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  #17  
Old 03-30-2012, 09:26 AM
Professor Professor is offline
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Default Re: a 'successful' artist

Success, to me, is defined by sustainability with as little compromise at possible, showing your work to the public, and reaching personal goals (respect of other artists, recognition, etc) . If you can make a living from your art, sooner or later your art isn't really art anymore...it becomes work and requires more and more discipline to stay focussed. Like any job, some days you just don't want to do it.... however, if you love the work, then I'd say that's successful....if you regret the loss of that feeling of 'art'.... then maybe back to the drawing board. Fine line to tread.
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  #18  
Old 04-01-2012, 11:23 AM
Andrea Andrea is offline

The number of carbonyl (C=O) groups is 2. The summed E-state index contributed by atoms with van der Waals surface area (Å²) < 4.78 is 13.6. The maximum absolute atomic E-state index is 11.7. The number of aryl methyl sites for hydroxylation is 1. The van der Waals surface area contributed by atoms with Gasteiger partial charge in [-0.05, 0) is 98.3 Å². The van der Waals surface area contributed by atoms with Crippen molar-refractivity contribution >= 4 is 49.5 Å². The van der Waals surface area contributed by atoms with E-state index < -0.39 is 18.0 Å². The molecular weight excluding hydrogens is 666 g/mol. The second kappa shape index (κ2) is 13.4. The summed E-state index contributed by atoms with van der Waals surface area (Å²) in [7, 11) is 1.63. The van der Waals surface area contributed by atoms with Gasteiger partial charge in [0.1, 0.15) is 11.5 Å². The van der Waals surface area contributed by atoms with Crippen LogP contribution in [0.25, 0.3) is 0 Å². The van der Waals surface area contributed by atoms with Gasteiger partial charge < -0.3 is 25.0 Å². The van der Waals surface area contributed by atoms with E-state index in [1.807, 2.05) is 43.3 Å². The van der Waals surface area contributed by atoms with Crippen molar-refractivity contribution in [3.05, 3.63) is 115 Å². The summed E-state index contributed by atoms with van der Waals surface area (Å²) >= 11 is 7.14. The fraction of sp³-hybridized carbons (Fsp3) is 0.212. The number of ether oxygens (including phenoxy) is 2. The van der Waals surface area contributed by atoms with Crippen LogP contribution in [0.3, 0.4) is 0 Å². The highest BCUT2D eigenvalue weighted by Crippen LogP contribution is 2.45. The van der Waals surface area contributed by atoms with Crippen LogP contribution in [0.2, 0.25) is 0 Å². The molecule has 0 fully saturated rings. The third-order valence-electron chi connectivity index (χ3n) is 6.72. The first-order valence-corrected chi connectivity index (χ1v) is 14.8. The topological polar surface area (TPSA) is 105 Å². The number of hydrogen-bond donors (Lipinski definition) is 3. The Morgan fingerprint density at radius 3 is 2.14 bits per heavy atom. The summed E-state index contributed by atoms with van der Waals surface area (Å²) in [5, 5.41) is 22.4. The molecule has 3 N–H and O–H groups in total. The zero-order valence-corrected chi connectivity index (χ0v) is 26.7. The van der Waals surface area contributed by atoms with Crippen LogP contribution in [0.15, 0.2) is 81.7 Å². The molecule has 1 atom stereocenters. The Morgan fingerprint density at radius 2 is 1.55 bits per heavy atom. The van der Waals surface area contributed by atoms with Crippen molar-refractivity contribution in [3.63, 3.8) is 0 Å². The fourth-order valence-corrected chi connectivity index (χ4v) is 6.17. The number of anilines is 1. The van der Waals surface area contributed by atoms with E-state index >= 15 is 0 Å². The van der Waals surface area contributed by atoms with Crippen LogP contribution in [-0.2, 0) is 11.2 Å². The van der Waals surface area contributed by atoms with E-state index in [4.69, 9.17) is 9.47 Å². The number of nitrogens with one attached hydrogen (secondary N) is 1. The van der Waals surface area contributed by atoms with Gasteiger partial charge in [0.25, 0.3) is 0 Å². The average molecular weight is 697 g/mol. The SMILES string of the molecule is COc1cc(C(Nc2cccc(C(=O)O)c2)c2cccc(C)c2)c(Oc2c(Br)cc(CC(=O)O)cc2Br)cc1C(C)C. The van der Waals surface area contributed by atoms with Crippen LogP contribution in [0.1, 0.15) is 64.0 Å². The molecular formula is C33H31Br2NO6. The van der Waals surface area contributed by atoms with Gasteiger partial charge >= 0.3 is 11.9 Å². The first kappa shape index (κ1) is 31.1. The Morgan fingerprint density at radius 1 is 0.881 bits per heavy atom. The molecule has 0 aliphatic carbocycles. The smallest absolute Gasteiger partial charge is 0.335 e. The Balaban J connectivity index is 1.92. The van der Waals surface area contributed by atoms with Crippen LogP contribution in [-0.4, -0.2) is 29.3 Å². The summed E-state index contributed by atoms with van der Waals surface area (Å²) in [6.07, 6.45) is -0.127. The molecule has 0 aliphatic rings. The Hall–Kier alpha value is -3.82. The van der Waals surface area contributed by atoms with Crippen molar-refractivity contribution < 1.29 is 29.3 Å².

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Default Re: a 'successful' artist

Apropos of making a living from your art....
At the Dali Museum in Figueres there were a lots of bread indeed.



But also a lots of art



Even a laughing, blindfolded woman came out of nowhere on a chain of spoons



and angels with muscles



Hallelujah!
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Last edited by Andrea; 04-01-2012 at 11:28 AM.
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  #19  
Old 04-05-2012, 03:00 AM
//\/\/ //\/\/ is offline
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Default Re: a 'successful' artist

sucess; if you can live off your art so that it frees you to produce even more of it
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  #20  
Old 04-07-2012, 05:52 AM
Andrea Andrea is offline
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Default Re: a 'successful' artist

Sounds like a vicious circle for those whose parents have not shown the right path from the start, or at least it must be very trying to the patience.
They say it takes at least 10 000 hours practice to develop a top skill even if you have a basic talent. That means approximately 6 years of training as a full time job.
But I guess you have to pay the bills during the time, so lets say youre working with your art only on Sundays, which means you need to practice for at least 25 years before you even close to being able to live on it.

I guess I have some years left before I catch up

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Last edited by Andrea; 04-07-2012 at 05:57 AM.